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The Earth/Saturn connection confirmed

A blockbuster scientific paper provides stunning affirmation of one of the most striking predictions of the catastrophist hypothesis of the Electric Universe Model. The paper, published in Icarus—a premier scientific journal dedicated to the field of planetary science—reports that the water on Saturn’s moons and in its rings is remarkably similar to water on our own planet, a completely unexpected finding. As surprising as this connection between Saturn and Earth is for planetary scientists, it was in fact explicitly predicted by one of the most controversial scientific heretics of the 20th century.

In the 1950s Dr. Immanuel Velikovsky proposed that within human memory a period of chaos reigned in the inner solar system. In Velikovsky’s scenario, one of the migrating planets was Saturn, and it was his seemingly outrageous thesis that the water in Earth’s oceans came from the gas giant.


2 Responses to “The Earth/Saturn connection confirmed”

  1. ian says:

    Brilliant. Loved it. I was really into astronomy for a time, but was hindered financially, brought about mostly by my own personality, from getting the equipment I wanted. I started off as most folks do, with binoculars. I then got a 4″ Newtonian reflector from Argos which was great for a start. I suffered near hypothermia on any night clear enough to stargaze in SW Scotland. Eventually, I thought a Dobsonian telescope might be good, so I bought a 10″ DOB from Germany. Absolute orgasmic views, and I was like now, best avoided if you didn’t want flooded with latest finds. I can’t remember the Messier number of a global cluster I saw, possibly M13. A single point of light to the naked eye, or even with binos, but a total mass of brilliant stars in the 10″, I can’t remember what magnification I was at, but I could hardly sleep. Great memories. Thanks for posting this Tap. I’ve subscribed to the channel.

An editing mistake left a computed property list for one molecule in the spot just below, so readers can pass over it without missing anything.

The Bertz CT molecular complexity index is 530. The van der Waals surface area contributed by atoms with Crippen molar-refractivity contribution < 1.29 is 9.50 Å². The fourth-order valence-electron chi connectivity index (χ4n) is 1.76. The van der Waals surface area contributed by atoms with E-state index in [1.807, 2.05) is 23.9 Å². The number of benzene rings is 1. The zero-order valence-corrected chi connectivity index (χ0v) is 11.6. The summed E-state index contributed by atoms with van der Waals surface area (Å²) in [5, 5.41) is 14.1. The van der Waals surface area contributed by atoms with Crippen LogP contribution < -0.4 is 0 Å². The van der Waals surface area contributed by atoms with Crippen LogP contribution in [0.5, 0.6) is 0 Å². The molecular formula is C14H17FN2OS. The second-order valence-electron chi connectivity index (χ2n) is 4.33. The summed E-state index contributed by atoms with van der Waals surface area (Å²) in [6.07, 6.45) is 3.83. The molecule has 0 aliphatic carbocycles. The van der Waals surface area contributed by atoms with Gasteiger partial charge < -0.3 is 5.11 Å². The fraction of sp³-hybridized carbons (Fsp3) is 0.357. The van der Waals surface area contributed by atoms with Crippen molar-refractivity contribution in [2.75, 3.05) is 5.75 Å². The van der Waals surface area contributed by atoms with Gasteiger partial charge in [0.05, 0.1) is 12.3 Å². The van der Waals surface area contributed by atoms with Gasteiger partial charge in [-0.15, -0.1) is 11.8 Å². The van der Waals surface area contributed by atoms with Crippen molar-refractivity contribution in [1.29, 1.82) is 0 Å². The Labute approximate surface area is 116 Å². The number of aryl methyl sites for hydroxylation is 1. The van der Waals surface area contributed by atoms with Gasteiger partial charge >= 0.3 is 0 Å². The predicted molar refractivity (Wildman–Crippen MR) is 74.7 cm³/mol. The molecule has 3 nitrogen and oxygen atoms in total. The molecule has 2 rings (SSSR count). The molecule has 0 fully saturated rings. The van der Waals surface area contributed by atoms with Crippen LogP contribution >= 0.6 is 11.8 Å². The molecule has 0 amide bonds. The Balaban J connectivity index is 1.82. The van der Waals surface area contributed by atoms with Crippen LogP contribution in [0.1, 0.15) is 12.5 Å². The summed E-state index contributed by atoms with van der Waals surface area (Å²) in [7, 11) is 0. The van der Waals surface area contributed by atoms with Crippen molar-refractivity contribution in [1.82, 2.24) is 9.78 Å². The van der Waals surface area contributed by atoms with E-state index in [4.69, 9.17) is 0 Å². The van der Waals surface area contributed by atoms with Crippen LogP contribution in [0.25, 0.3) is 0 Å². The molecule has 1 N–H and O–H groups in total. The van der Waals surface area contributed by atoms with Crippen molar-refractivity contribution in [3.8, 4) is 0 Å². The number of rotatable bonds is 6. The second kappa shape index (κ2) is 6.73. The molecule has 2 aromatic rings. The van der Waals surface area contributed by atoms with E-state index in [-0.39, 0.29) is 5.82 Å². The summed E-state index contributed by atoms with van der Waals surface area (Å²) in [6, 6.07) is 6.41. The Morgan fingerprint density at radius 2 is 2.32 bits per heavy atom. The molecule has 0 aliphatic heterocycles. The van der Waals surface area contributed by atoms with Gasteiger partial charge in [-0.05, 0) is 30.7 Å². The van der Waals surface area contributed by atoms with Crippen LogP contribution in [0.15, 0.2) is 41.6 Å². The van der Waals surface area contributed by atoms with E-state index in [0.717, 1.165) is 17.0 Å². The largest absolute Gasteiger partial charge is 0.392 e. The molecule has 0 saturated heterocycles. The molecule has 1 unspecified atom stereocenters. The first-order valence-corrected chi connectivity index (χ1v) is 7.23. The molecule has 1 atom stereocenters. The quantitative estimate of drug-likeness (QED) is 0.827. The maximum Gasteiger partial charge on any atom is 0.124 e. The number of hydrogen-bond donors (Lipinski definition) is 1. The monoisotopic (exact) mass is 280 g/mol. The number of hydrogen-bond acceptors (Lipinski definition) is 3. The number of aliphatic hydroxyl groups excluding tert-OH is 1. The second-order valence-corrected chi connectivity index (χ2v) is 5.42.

• ian says:

      Oh BTW the reason I lost interest? well I was no spring chicken then, possibly 50 or so. A Dobsonian telescope usually pivots at about 2 feet above ground level. Pointing directly up, my scope was at eye level, and horizontal, 2 feet high, other angles in between. Studying say Saturn on a winter’s night at 30deg above the horizon would see me bent double, and it became such a rigmarole humping it out to stand crippled, that after a while, the interest faded.